B. One-hour “Harriet Tubman and African American Slavery and Quilt Making”. For centuries quilting has played a major role in the lives of people of different cultures including African American’s who used quilting as therapy, recreation, storytelling and warmth. Quilts have spoken to many admirers throughout history with their fine artistry, color and stitching technique.
During this presentation she portrays Harriet Tubman and brings her love of quilting and desire to bring African American history alive to the public. One of Kat Lindsey’s most beloved quilts is the one she named, “The Harriet Tubman Underground Railroad” quilt. It has won first place, twice, in the prestigious Cold Springs Village quilt competition in Cape May, New Jersey. It features 12 blocks, each one depicting an event in the event-filled life of the heroine. During this performance, visitors are encouraged with a favorite Tubman quote, “If you’re hungry, tired, sick, or scared; if you can’t make another step – keep-a-goin!”
Kat Lindsay’s portrayal of an American slave.
Admission of $4 per person or $10 per family helps defray our costs and bring this great event to Dorchester County!
The 2012 Nanticoke River Jamboree: “Life on the River 1612-1812” was held on June 23, 2012 at Handsell. Virginia Blacksmith Jeff Dunkelburger had this to say about the 2012 Jamboree at Handsell:
“We were priviledged to demonstrate colonial blacksmithing at the Nanticoke River Jamboree, this past Saturday at Handsell to support the efforts to restore the house of Handsell and to celebrate the historic nature of the area. It was an amazing event, filled with interesting people and fascinating history. We’ve never been at a place before where the content of a festival was so solid – early American history and the war for Independance….the Underground Railroad and African American history… and Native American history all focused on one place. I was so jealous of the folks that got to attend all the various talks. There was so much to learn!” —Jeff Dunkelburger, blacksmith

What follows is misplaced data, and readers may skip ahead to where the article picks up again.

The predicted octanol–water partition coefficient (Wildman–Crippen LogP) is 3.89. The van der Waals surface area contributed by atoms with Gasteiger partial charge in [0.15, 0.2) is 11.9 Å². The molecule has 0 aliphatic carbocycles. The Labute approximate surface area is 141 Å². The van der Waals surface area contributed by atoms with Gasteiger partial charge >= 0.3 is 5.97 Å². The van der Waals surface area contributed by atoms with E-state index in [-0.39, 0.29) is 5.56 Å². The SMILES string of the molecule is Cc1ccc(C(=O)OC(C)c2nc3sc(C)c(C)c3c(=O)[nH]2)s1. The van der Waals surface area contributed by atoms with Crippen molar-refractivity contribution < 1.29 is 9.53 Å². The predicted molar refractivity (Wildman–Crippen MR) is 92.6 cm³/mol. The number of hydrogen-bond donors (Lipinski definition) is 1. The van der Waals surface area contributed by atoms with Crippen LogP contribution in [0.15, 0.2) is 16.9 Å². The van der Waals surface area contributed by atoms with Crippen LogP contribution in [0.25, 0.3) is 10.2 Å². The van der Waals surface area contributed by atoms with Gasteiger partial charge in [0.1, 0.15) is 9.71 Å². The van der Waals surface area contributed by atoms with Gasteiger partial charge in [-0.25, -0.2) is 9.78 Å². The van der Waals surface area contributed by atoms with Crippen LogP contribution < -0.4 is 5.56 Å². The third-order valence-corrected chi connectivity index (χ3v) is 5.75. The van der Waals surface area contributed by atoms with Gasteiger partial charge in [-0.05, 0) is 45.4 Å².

You can follow Jeff’s blog at: http://www.blackforestartworks.com/2012/06/demo-at-nanticoke-river-jamboree.html
For a complete Photo Album of the 2012 Jamboree go to our Handsell Facebook page at: http://www.facebook.com/media/albums/?id=206090382789171
All the photographs of the Jamboree posted on Facebook and shown here are by volunteer Beth Barbush. Thank you Beth for the very professional photographs!
For a short video collage of the Jamboree on You Tube go to: http://www.youtube.com/watch?v=-HS8kZwmCxs&feature=plcp
Presented last year – The Baltimore United Volunteers, War of 1812 Reenactors! With full uniform dress, rifles and equipment! Come join us for the Star-Spangled fun!
Come see the Baltimore United Volunteer 1812 Re-enactors at Handsell!